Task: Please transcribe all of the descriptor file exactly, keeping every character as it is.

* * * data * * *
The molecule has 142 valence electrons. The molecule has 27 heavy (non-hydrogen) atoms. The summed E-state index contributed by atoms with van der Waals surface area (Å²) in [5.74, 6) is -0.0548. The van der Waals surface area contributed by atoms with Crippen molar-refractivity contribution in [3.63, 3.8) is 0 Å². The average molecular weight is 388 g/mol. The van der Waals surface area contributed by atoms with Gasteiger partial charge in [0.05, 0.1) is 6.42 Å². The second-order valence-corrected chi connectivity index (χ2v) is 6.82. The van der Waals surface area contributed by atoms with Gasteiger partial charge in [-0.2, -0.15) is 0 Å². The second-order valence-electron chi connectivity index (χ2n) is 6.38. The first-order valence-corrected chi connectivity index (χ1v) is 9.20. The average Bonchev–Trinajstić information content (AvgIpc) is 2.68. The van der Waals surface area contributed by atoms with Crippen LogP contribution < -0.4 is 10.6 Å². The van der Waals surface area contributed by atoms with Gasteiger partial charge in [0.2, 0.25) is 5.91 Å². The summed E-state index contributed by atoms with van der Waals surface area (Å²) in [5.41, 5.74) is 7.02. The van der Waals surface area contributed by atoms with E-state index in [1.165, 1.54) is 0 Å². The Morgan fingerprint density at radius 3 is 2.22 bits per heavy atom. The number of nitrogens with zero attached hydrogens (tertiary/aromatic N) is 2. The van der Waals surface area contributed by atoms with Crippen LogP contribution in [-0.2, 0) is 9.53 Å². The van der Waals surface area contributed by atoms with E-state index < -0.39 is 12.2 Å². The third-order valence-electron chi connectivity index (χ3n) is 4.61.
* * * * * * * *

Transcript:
The molecule has 142 valence electrons. The molecule has 27 heavy (non-hydrogen) atoms. The summed E-state index contributed by atoms with van der Waals surface area (Å²) in [5.74, 6) is -0.0548. The van der Waals surface area contributed by atoms with Crippen molar-refractivity contribution in [3.63, 3.8) is 0 Å². The average molecular weight is 388 g/mol. The van der Waals surface area contributed by atoms with Gasteiger partial charge in [0.05, 0.1) is 6.42 Å². The second-order valence-corrected chi connectivity index (χ2v) is 6.82. The van der Waals surface area contributed by atoms with Gasteiger partial charge in [-0.2, -0.15) is 0 Å². The second-order valence-electron chi connectivity index (χ2n) is 6.38. The first-order valence-corrected chi connectivity index (χ1v) is 9.20. The average Bonchev–Trinajstić information content (AvgIpc) is 2.68. The van der Waals surface area contributed by atoms with Crippen LogP contribution < -0.4 is 10.6 Å². The van der Waals surface area contributed by atoms with Gasteiger partial charge in [0.2, 0.25) is 5.91 Å². The summed E-state index contributed by atoms with van der Waals surface area (Å²) in [5.41, 5.74) is 7.02. The van der Waals surface area contributed by atoms with E-state index in [1.165, 1.54) is 0 Å². The Morgan fingerprint density at radius 3 is 2.22 bits per heavy atom. The number of nitrogens with zero attached hydrogens (tertiary/aromatic N) is 2. The van der Waals surface area contributed by atoms with Crippen LogP contribution in [-0.2, 0) is 9.53 Å². The van der Waals surface area contributed by atoms with E-state index < -0.39 is 12.2 Å². The third-order valence-electron chi connectivity index (χ3n) is 4.61.